Wage costs for IT professionals in CIS and CEE countries are lower than comparable wage costs in more developed countries. However, wage costs in the CIS and CEE IT services industry may increase at a faster rate than in the past, which ultimately may make us less competitive unless we are able to increase the efficiency and productivity of our IT professionals as well as the prices we can charge for our services. Increases in wage costs may reduce our profitability. In addition, the issuance of equity-based compensation to our IT professionals would also result in additional dilution to our stockholders.

 

15


Table of Contents

Our success depends substantially on the continuing efforts of our senior executives and other key personnel, and our business may be severely disrupted if we lose their services.

Our future success heavily depends upon the continued services of our senior executives and other key employees. We currently do not maintain key man life insurance for any of the senior members of our management team or other key personnel. If one or more of our senior executives or key employees are unable or unwilling to continue in their present positions, it could disrupt our business operations, and we may not be able to replace them easily or at all. In addition, competition for senior executives and key personnel in our industry is intense, and we may be unable to retain our senior executives and key personnel or attract and retain new senior executives and key personnel in the future, in which case our business may be severely disrupted.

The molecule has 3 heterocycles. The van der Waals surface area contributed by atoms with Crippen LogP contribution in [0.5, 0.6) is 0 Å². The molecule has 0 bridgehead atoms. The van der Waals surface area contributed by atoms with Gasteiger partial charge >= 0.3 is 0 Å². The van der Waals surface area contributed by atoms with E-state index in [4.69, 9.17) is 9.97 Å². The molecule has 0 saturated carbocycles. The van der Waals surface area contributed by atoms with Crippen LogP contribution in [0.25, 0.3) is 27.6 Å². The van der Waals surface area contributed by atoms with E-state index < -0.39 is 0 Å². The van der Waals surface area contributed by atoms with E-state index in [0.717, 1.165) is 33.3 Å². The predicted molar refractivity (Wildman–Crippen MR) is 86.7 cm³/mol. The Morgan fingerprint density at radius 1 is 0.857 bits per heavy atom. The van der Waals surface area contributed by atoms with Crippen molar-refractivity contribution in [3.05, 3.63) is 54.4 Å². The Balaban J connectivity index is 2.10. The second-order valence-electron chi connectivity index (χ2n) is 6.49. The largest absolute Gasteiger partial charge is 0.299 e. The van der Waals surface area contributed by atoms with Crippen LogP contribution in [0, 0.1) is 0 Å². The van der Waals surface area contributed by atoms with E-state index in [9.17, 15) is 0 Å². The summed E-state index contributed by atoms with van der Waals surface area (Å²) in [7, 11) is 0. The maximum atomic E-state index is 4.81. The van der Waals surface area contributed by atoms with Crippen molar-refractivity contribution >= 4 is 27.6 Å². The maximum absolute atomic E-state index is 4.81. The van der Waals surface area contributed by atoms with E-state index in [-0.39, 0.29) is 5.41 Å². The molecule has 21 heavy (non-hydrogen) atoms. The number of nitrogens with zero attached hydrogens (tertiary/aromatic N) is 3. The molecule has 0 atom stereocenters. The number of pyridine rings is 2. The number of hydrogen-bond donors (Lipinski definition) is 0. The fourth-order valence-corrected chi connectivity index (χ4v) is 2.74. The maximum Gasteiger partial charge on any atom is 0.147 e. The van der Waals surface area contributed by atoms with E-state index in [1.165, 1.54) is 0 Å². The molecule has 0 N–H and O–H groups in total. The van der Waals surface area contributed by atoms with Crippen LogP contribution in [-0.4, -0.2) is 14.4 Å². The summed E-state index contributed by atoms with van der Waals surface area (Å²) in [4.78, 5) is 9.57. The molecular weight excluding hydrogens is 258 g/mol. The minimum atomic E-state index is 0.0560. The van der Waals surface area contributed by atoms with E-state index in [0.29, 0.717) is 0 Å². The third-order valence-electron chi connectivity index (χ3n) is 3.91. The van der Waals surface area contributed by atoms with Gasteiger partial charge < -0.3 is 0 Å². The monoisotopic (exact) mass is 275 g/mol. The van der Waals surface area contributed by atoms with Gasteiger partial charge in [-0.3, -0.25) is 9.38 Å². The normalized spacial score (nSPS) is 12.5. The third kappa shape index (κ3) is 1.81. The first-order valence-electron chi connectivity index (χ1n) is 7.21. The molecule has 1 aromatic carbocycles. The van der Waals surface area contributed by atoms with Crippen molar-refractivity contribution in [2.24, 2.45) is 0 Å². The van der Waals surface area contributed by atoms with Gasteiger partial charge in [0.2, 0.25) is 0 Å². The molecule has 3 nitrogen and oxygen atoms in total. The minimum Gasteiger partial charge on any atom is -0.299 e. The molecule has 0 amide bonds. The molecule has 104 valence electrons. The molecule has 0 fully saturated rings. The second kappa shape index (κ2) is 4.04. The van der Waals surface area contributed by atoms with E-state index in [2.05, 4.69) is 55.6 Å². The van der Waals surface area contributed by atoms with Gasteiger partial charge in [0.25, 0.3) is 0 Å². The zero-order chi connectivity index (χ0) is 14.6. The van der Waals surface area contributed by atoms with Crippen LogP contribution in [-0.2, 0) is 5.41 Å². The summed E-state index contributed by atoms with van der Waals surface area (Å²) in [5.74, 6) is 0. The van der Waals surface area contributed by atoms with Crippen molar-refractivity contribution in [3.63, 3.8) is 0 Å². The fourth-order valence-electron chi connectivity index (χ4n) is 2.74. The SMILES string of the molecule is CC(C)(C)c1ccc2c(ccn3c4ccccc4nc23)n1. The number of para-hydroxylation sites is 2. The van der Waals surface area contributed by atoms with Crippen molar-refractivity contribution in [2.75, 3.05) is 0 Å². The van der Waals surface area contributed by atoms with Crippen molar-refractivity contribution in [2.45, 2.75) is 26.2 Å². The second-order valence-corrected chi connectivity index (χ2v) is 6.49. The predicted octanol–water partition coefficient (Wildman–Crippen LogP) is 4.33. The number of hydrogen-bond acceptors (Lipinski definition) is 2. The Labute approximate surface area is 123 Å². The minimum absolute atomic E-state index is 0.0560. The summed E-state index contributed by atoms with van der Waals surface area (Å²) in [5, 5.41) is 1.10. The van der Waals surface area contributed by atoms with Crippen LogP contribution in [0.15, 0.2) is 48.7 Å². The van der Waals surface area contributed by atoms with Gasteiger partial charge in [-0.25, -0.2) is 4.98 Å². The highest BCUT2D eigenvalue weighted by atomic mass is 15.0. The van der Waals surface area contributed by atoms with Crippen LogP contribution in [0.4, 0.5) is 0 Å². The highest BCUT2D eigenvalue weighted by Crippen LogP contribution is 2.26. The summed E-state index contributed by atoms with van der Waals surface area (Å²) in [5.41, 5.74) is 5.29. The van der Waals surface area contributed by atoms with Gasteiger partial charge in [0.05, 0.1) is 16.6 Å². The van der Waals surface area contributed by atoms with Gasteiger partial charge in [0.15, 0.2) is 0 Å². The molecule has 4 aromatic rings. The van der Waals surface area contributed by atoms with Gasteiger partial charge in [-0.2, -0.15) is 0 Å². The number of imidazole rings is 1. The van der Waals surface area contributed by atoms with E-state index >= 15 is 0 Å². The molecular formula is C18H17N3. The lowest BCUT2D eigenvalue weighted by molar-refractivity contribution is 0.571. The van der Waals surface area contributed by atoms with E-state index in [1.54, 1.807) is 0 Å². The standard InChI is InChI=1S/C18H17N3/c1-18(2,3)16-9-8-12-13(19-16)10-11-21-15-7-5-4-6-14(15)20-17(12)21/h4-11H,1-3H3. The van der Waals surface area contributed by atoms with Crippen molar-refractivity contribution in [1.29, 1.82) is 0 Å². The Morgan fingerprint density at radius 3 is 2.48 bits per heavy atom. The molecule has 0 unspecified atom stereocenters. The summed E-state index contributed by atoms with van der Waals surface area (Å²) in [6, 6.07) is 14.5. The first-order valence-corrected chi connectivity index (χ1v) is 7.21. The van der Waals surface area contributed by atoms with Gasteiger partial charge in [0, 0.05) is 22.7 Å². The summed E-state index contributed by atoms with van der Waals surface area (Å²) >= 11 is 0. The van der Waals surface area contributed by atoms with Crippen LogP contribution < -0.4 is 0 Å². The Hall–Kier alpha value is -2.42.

If any of our senior executives or key personnel joins a competitor or forms a competing company, we may lose clients, suppliers, know-how and key IT professionals and staff members to them. Also, if any of our business development managers, who generally keep a close relationship with our clients, joins a competitor or forms a competing company, we may lose clients, and our revenues may be materially adversely affected. Additionally, there could be unauthorized disclosure or use of our technical knowledge, practices or procedures by such personnel. If any dispute arises between our senior executives or key personnel and us, any non-competition, non-solicitation and non-disclosure agreements we have with our senior executives or key personnel might not provide effective protection to us, especially in CIS and CEE countries where some of our senior executives and most of our key employees reside, in light of uncertainties with legal systems in CIS and CEE countries.

Emerging markets such as the CIS and CEE countries are subject to greater risks than more developed markets, including significant legal, economic, tax and political risks.